I took an MBA. You know why the grades are meaningless? Because the MBA school cannot have flunkies in their $40K MBA class. Therefore, while in undergrad and high school you may have had a distribution of A – F with C being a pass, you will now have a distribution of A-C, and you can consider “B” as a pass. If B+ was the lowest mark in your

You would hope that MBA school is for the elite business prodigies, but truth be told, in most schools as long as they can pay the average student will get it. Hopefully they filter out the dumbest people, but people who would have gotten Cs in undergrad do get in, and they magically start getting Bs in MBA.

Having gone to professional school, I do agree with the above comment; the school I went to marked on a bell curve so you basically got a B just by showing up.

Having said that, to quote my Dad, a MBA is a very high priced networking group. You go to make good contacts with like-minded people.

I considered starting an MBA part-time myself. My company will pay for it 100% as long as I get a B or better. As an engineer that went by the motto “D is for Degree” ;), I thought it might not be the best idea. As it turns out, my former classmates that went by the same motto are scoring straight A’s in their MBA courses!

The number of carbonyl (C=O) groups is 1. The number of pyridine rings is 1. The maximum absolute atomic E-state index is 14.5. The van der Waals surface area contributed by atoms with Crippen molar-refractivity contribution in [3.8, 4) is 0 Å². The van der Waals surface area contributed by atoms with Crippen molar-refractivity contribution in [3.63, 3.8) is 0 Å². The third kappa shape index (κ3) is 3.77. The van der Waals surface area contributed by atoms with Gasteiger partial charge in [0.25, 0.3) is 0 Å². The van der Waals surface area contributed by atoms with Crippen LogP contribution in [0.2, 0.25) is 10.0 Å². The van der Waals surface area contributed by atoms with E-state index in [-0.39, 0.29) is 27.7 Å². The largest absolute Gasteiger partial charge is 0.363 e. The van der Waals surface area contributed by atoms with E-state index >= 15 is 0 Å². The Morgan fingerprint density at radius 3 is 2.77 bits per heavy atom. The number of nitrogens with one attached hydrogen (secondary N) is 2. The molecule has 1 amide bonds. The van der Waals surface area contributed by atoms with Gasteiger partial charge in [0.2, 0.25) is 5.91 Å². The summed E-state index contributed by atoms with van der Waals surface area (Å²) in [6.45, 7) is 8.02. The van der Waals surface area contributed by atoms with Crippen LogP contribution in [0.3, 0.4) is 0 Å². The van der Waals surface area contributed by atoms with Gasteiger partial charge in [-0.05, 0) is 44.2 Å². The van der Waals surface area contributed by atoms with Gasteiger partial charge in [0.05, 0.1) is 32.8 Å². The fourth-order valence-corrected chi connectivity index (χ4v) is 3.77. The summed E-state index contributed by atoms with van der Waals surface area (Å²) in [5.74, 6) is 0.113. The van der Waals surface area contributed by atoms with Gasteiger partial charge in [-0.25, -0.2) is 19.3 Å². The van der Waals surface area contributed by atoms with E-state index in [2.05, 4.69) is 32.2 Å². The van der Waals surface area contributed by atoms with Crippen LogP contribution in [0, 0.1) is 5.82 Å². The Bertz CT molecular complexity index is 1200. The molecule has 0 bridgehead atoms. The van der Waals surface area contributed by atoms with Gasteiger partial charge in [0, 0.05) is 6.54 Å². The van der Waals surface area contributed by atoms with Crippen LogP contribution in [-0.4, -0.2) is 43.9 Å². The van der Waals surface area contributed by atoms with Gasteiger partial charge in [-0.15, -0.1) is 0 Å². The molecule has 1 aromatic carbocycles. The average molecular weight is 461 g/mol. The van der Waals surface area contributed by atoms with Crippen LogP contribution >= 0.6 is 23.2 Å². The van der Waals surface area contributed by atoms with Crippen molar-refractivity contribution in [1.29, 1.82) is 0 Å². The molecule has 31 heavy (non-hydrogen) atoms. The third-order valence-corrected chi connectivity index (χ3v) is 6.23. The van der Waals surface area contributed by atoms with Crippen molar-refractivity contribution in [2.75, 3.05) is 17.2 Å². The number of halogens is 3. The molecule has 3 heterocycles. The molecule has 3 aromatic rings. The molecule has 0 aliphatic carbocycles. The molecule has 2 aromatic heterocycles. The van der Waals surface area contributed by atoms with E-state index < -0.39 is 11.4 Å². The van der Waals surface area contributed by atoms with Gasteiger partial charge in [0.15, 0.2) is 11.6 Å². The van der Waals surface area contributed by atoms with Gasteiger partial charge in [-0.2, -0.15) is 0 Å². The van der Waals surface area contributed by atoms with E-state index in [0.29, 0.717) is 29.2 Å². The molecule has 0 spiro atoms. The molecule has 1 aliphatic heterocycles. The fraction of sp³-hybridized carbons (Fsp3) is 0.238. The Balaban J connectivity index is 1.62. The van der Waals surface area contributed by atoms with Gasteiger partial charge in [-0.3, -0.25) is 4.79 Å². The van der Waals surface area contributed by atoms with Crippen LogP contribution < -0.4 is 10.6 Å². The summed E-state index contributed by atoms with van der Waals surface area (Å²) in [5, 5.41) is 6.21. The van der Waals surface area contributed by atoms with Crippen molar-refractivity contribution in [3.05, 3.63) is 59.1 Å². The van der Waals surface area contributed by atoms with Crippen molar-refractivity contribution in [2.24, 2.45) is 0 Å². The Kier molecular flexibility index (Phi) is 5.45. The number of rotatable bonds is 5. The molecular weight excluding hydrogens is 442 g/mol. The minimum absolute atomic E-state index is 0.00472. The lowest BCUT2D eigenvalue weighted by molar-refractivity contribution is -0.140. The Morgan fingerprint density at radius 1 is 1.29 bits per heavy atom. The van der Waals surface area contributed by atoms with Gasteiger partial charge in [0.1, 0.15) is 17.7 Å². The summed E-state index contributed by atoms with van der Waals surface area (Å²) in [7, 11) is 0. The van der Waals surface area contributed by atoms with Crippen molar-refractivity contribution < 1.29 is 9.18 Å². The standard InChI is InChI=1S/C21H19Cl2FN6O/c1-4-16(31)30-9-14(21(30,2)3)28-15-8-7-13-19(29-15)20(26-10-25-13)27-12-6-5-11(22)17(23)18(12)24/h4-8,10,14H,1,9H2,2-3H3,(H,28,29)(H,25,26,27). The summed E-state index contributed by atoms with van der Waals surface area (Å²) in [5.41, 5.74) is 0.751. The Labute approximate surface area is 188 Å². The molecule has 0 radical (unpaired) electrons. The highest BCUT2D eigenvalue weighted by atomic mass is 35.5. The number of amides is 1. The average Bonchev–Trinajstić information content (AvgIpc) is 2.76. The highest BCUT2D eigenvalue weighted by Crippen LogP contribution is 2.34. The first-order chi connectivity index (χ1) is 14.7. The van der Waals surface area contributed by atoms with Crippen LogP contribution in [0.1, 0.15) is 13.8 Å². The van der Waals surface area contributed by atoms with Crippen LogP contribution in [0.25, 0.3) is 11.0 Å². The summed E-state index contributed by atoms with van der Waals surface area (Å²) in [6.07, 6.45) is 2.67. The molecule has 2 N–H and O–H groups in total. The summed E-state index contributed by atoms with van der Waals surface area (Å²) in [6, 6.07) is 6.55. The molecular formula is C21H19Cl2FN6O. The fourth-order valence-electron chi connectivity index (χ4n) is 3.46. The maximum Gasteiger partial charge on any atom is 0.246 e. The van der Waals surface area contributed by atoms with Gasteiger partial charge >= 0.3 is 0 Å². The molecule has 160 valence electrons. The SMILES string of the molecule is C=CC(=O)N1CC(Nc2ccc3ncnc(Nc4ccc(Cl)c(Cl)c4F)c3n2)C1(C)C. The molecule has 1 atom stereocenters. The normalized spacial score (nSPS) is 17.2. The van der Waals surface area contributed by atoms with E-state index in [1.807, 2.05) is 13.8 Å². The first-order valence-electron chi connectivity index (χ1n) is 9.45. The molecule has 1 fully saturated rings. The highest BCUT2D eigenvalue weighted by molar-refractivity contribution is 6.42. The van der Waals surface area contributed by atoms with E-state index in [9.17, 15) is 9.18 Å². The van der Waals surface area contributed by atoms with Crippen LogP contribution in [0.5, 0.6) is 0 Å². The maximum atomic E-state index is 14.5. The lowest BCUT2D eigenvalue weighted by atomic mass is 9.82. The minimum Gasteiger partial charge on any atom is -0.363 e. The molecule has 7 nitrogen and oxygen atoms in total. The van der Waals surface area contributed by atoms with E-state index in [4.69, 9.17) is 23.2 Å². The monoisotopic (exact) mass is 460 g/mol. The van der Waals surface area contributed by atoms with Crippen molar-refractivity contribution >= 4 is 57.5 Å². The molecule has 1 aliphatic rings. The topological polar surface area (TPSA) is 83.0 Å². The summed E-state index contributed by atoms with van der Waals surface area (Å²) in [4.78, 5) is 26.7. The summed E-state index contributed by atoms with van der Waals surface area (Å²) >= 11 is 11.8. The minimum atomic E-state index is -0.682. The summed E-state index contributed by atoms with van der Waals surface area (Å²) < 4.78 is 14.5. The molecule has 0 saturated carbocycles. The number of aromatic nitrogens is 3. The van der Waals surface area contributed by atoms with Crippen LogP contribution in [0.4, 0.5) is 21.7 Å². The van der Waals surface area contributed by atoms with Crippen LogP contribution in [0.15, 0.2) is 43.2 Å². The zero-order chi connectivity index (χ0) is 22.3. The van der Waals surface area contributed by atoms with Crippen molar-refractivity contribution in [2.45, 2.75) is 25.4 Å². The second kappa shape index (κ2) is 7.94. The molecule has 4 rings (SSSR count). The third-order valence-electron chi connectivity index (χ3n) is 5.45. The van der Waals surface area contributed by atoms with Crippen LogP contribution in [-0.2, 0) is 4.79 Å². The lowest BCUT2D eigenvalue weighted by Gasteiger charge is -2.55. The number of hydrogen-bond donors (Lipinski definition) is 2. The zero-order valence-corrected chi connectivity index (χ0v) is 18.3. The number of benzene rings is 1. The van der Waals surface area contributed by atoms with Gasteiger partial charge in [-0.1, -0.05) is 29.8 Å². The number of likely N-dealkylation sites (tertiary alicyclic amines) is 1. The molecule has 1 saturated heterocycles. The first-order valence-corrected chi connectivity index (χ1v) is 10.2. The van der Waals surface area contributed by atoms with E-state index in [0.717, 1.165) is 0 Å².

I would add that a lot of American schools grade in the same manner, even at the undergrad level. C’s are not common, D is an embarrassment. In my undergrad experience, C- was truly “average”.

I wonder, are grades and cost of program highly related?

by: The Financial Blogger | November 13th, 2007 (2:45 pm)

I really feel that you are paying for your grades. I agree with your dad TMW, it’s an expensive network !

However, my employer is paying for it, so it’s a free-get-a-job-for-life network that I am having πŸ˜€

And I used to think that an MBA actually meant something.

I guess you learn something everyday.

Mike

by: The Financial Blogger | November 14th, 2007 (12:19 am)

MBA means Master in Business Administration πŸ˜‰

Seriously, the grade system is very poor but what you learn there is priceless. However, if you can get 30-40 manager in one room and talk to them on a regular basis, you would get most of what the MBA can give you.

MBA is as meaningful as any other degree. There are those who think and MBA is more than it is, much like people who think that an engineering degree makes someone a great manager, or an accounting designation allows someone to make good decisions. The individual is what matters and some people (me, and Financial Blogger too!) take away a lot, while others just become arrogant πŸ™‚

I also disagree that just getting 40 managers in a room together is as good unless they’re not your classmates. Your classmates are going to MBA school to learn too. Hopefully you wouldn’t waste your time on the assignments and discussions with the prof unless it was of value.